Creativity with kids

Now this isn’t going to be one of those posts filled with cutesy photos and  fun ideas to get your little darlings making weird things from paper and spreading glitter through your house. I figure there’s enough of those out there already.

This post is about how you might nurture your own creative life when you have kids to work around (in the interests of full disclosure, I’m starting this while the rest of my family is watching ‘Doctor Who’ in the hopes of finishing the post on the same night I started writing it… We’ll just ignore the dishes and the clean sheets waiting to go on the beds for a wee while longer.)

So, here’s a few random thoughts and ideas that have helped me over the past ten years since my twins were born. Please add your own in the comments – the more the better!

  • It’s okay to say ‘No’, it’s okay to have your own time, it’s okay to tell your kids to butt out of that time once they’re old enough to ignore for a few minutes safely
    • Boundary setting is good parenting – really 🙂
  • Getting sleep helps a lot – aka afternoon naps are your friend
  • Lower your expectations – aka be kind to yourself.
    • You’re unlikely to be able to write ‘War and Peace’ between feeds, but you might be able to knit a few stitches or jot down a few sentences for a blog post. This is okay.
  • Things will change as your kids grow up – aka school is an awesome invention
    • Babies and pre-schoolers require a lot of time, energy and attention. Actually getting dressed might be all the creativity you can muster in the early years. That’s okay – they will grow up and start school, and then you can start re-claiming your brain (rumour has it that they may even leave home at some distant future point – personally, I’m just holding out for school camp in November.)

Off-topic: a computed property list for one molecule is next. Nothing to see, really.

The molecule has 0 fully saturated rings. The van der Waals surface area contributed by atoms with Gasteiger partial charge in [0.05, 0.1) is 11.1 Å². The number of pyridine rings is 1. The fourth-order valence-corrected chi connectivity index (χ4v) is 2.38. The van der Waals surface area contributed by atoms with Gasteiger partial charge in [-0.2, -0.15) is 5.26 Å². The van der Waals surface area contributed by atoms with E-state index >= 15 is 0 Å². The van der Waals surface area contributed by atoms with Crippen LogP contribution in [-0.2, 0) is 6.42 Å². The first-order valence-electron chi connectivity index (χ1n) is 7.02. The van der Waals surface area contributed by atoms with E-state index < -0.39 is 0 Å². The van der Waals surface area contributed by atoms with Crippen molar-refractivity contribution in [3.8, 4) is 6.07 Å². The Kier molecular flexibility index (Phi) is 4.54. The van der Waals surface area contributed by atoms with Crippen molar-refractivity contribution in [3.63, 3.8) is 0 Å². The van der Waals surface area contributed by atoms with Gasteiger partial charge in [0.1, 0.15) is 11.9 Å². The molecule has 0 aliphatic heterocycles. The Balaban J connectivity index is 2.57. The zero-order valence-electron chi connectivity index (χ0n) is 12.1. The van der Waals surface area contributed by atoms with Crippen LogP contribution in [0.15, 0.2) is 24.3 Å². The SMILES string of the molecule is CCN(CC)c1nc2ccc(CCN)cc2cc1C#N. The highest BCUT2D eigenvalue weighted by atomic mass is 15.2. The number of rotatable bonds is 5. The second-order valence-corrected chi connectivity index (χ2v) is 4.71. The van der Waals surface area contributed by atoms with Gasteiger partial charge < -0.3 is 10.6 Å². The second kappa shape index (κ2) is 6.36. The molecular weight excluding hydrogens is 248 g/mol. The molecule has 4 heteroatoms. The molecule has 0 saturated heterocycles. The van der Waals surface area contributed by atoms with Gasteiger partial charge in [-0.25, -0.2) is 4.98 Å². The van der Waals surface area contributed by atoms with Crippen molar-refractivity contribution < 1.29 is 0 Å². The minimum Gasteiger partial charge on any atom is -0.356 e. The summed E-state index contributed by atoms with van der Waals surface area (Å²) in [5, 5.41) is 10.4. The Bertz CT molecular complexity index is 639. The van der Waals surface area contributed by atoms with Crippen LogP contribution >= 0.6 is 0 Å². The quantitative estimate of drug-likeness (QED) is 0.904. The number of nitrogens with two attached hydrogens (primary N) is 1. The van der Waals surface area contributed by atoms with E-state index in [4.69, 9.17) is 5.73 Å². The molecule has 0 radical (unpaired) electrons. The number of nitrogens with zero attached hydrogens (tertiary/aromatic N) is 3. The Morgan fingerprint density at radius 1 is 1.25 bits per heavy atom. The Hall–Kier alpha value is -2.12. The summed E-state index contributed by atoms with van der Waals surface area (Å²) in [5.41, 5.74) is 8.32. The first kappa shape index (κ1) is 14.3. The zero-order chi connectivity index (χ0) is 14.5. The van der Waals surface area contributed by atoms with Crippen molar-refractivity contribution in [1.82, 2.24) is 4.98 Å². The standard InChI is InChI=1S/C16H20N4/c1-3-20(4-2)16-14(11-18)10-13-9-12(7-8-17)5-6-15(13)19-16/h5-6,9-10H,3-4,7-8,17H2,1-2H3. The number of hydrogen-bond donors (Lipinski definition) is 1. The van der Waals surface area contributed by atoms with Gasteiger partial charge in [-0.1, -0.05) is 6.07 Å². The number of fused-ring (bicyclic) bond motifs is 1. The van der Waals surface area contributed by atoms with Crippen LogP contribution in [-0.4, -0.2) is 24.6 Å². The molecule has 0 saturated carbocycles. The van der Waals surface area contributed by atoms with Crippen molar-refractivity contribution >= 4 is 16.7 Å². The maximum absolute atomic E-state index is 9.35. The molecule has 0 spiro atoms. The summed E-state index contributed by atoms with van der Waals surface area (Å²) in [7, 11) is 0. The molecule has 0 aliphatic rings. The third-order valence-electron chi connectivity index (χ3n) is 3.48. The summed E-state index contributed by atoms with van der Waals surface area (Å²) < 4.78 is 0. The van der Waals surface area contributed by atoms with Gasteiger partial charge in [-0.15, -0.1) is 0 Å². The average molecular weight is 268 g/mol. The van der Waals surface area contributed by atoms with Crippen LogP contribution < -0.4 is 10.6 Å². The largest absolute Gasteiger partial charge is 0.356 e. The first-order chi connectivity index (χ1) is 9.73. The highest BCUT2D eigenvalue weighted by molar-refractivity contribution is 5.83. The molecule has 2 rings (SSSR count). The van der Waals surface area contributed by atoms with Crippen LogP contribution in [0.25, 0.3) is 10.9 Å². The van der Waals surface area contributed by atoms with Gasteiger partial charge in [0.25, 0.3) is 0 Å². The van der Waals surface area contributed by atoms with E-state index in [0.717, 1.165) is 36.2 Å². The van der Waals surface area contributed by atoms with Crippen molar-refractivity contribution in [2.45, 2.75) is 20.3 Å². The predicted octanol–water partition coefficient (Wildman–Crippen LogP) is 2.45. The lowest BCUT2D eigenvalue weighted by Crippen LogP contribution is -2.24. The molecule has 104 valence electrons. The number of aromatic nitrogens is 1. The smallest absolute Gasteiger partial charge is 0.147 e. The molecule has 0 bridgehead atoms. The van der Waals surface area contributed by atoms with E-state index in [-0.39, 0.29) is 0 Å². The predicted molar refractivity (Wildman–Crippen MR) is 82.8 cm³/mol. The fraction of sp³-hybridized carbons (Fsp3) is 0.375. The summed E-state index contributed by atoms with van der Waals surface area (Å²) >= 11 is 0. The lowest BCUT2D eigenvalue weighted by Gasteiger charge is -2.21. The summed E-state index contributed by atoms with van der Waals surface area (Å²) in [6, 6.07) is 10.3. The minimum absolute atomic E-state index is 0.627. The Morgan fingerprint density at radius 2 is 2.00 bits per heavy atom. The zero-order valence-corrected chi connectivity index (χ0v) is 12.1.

• When they grow up, you should get more regular sleeep, but you may also lose easy access to anything with a screen! Good luck with that…
  • You’re allowed to hoard your resources – aka hide the good stuff
    • Your kids don’t need expensive coloured pencils, paper and art supplies. They can manage with cheaper yarn. If you want them to really enjoy their creating as they get older, you may want to invest in good quality entry level supplies, but it is definitely okay to keep your special creative supplies aside for your special creative work (along with your special creative chocolate stash!) I have fond memories of those occasions when I was allowed to use my Mum and Dad’s coloured pencils and felts. It was extra-special to be allowed to use their special things.
  • Even little things count (see also ‘Lower your expectations’)
    • If all you can squeeze in is a few minutes looking at inspiring images on Pinterest or reading a blog post or journalling or remembering how to breathe without screaming, that’s okay. Little steps are still steps.
  • Results may vary – aka do what works for you
    • Everyone’s life and parenting experiences are going to be different. Heck, everyone’s kids are different! Pick what works for you, and remember that it may not work for others, so don’t waste time being dogmatic when you could be doing something more interesting 😉

Share your ideas and tips in the comments, please ❤

Author: verdant1

belly dancer, mother, student, public servant, shaman, knitter, sister, feminist, gardener and a lot more...

4 thoughts on “Creativity with kids”

  1. I would have to add that it is also ok to have your own secret stash of blue-tac, sellotape, glue – anything remotely sticky really. And yes, it is also ok to say “Sorry honey, we haven’t got any more” when they use a whole reel of ‘family’ sellotape in one creative moment, while you inwardly smile to yourself.


  2. 🙂 True! I do keep my own sellotape stash (note to self: replenish the stock) and scissors (what is it with scissors going wandering?!) I also have a special hidden stash of MY stickers… don’t tell my kids 😉


  3. My small one has a couple of her own shelves in my sewing room. This means she’s not forever grabbing at my things as she has her own things to play with, and they’re special as it’s only when Mummy’s room is open she can play with them. Also letting her be involved with what I’m doing sometimes makes it easier the times I say that I don’t need her help to do something.


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